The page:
These Are Your Legal Rights If Someone Ignores Your 'No Soliciting' Sign

Navigating a world where capitalism and consumerism rule the roost is arduous, and the incessant pitches from door-to-door salespeople only add fuel to the fire. You'd think putting up a "No Soliciting" sign should be a loud enough message to all cold callers to keep off your property. Unfortunately, that isn't the case, and plenty ignore the signs and ring the bell anyway. Fret not, though, as you have the right to report the pesky solicitors to the authorities, but local laws will affect the outcome. You can also press trespassing charges and they may be fined for ignoring your "No Soliciting" sign.

There's quite a bit of nuance involved in enforcing these signs, thanks to the myriad of HOA guidelines, municipal rulings, state laws, and constitutional rights. The First Amendment protects the right to speech (and solicitation, in seriatim) of commercial sellers and proselytizers. Thus, the Supreme Court has outlawed the blanket bans imposed by communities and local bodies on canvassers in line with federal law, in addition to reasoning that it deprives individual homeowners of their right to attend to peddlers. At the same time, it has allowed for rules regulating solicitation timings and the individual's right to put up signs and have them administered, provided they are in line with certain guidelines.

Post clear and visible No Soliciting signs

While it isn't illegal for canvassers to approach households, they can be deterred using no solicitor signs, with the caveat that the deterrence will differ per the local regulations. For instance, certain Colorado municipalities, like Fort Collins, have declared the flouting of these signs unlawful despite the lack of a state-wide law. The same doesn't hold for Georgia, though, as it's admissible to ignore the sign. Moreover, for the signs to hold legal weight, they must be placed prominently— like at the home entrance, in the driveway, or any other place it's hard to miss. They won't usually stick if they're only at the neighborhood's access gate.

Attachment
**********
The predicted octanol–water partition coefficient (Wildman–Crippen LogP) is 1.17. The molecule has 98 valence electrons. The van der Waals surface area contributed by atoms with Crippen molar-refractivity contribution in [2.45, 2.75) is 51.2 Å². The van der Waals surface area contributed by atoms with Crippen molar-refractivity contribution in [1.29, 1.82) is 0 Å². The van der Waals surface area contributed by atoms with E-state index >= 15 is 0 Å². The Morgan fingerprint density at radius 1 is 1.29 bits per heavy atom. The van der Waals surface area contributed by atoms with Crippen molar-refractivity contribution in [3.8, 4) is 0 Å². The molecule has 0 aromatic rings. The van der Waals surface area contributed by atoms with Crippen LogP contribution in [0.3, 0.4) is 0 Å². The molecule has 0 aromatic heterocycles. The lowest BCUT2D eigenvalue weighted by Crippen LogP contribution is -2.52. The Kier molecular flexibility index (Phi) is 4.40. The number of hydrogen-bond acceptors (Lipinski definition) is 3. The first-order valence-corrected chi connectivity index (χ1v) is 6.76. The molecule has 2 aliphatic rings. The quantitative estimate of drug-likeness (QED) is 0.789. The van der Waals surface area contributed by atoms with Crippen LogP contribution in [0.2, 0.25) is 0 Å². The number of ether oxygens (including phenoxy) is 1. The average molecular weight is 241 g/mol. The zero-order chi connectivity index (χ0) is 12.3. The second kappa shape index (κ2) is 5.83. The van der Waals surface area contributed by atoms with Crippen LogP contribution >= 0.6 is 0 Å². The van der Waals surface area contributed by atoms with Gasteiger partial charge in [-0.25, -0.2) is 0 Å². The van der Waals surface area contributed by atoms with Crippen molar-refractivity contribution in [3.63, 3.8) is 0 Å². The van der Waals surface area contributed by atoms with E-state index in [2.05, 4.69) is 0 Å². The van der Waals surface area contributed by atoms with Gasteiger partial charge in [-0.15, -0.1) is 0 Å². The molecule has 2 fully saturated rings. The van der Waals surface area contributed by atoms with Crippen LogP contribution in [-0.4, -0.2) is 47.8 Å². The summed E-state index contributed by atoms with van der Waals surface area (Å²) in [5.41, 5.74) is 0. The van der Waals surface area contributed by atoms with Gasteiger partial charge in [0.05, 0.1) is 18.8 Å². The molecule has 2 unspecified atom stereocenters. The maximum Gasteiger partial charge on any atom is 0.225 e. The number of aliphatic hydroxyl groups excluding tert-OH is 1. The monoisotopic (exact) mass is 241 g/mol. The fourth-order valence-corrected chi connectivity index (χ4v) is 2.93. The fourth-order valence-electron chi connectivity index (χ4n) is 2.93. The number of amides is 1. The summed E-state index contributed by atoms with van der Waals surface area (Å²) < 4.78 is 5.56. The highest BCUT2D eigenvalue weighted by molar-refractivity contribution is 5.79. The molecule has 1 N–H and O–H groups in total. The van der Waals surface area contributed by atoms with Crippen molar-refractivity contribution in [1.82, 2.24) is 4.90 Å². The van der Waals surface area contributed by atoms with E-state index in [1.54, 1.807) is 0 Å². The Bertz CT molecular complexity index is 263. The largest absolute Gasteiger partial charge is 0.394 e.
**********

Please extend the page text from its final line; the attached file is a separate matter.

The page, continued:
No solicitor signs must be phrased lucidly and retouched periodically to be effective. Otherwise, some unwanted visitors may treat it as an old-house remnant that new homeowners forgot to replace, per a KSLTV interview. Also, the signage should be a particular size, as dictated by the local regulations. For example, Henderson, Nevada requires a minimum height of one and a half inches for such notices. Despite your efforts, however, some charity organizations, religious groups, or permit-holding, licensed businesses can still legally choose to disregard the sign. To learn the regulations about posting yard signs applicable to your circumstances, consult the Municode Library.

Solicitors becoming trespassers

Depending on the city laws, pushy sellers can be given various punishments, from penalties to prison time. To illustrate, several Utah cities impose a $1,000 fine or six months of jail time (or both) for flouting the rules. However, even if the county rules don't insist on the obeyance of no solicitor notices, you can still put up signages and communicate verbally to the persistent knockers to knock it off. If they refuse, either call 911 to report aggressive behavior or the local non-emergency police line (if non-threatening), and they'll issue a warning for trespassing. A repeat offense will have them arrested. You can also take up the issue with their management to stop the unruly behavior.

Alternatively, swapping out "No Solicitor" signs for "No Trespassing" works, too, especially if you're looking to keep preachers and charities at bay. To do so, either paint 50 square inch-sized, bright orange signage at every 200 feet interval or put up a fence. Another hilarious approach gaining ground is where households post a notice stating their charges for listening to the seller's pitch. Surprisingly, it's a valid contract and can dissuade canvassers from hounding you, as attorney Juli Blanch tells KSLTV.